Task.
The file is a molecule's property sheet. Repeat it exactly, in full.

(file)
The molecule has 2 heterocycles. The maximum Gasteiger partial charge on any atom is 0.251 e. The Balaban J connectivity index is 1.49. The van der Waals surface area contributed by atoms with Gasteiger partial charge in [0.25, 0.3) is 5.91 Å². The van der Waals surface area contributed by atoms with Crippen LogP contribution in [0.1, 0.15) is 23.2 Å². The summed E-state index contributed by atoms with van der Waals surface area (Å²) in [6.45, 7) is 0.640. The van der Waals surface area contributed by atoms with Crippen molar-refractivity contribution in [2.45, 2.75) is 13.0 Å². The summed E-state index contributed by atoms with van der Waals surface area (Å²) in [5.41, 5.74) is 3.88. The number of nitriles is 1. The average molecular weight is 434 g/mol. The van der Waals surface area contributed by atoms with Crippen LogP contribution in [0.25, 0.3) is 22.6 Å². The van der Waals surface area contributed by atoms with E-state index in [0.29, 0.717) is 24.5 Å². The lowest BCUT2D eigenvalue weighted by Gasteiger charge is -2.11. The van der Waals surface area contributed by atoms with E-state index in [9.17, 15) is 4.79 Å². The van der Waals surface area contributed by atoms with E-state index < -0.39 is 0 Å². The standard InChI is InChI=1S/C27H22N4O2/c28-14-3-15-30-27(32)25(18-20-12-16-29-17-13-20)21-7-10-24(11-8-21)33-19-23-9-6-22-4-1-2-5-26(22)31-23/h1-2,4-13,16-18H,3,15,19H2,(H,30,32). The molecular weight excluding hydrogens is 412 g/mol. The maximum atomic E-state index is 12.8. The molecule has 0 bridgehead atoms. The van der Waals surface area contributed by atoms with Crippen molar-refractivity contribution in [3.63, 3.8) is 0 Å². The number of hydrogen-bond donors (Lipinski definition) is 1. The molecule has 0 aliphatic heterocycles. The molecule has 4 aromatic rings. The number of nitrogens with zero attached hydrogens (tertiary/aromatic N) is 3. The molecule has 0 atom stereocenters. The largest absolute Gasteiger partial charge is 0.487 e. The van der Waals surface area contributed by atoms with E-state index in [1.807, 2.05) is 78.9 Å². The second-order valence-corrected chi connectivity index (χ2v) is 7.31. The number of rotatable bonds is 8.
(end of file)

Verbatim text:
The molecule has 2 heterocycles. The maximum Gasteiger partial charge on any atom is 0.251 e. The Balaban J connectivity index is 1.49. The van der Waals surface area contributed by atoms with Gasteiger partial charge in [0.25, 0.3) is 5.91 Å². The van der Waals surface area contributed by atoms with Crippen LogP contribution in [0.1, 0.15) is 23.2 Å². The summed E-state index contributed by atoms with van der Waals surface area (Å²) in [6.45, 7) is 0.640. The van der Waals surface area contributed by atoms with Crippen molar-refractivity contribution in [2.45, 2.75) is 13.0 Å². The summed E-state index contributed by atoms with van der Waals surface area (Å²) in [5.41, 5.74) is 3.88. The number of nitriles is 1. The average molecular weight is 434 g/mol. The van der Waals surface area contributed by atoms with Crippen LogP contribution in [0.25, 0.3) is 22.6 Å². The van der Waals surface area contributed by atoms with E-state index in [0.29, 0.717) is 24.5 Å². The lowest BCUT2D eigenvalue weighted by Gasteiger charge is -2.11. The van der Waals surface area contributed by atoms with E-state index in [9.17, 15) is 4.79 Å². The van der Waals surface area contributed by atoms with E-state index < -0.39 is 0 Å². The standard InChI is InChI=1S/C27H22N4O2/c28-14-3-15-30-27(32)25(18-20-12-16-29-17-13-20)21-7-10-24(11-8-21)33-19-23-9-6-22-4-1-2-5-26(22)31-23/h1-2,4-13,16-18H,3,15,19H2,(H,30,32). The molecular weight excluding hydrogens is 412 g/mol. The maximum atomic E-state index is 12.8. The molecule has 0 bridgehead atoms. The van der Waals surface area contributed by atoms with Crippen molar-refractivity contribution in [3.63, 3.8) is 0 Å². The number of hydrogen-bond donors (Lipinski definition) is 1. The molecule has 0 aliphatic heterocycles. The molecule has 4 aromatic rings. The number of nitrogens with zero attached hydrogens (tertiary/aromatic N) is 3. The molecule has 0 atom stereocenters. The largest absolute Gasteiger partial charge is 0.487 e. The van der Waals surface area contributed by atoms with E-state index in [1.807, 2.05) is 78.9 Å². The second-order valence-corrected chi connectivity index (χ2v) is 7.31. The number of rotatable bonds is 8.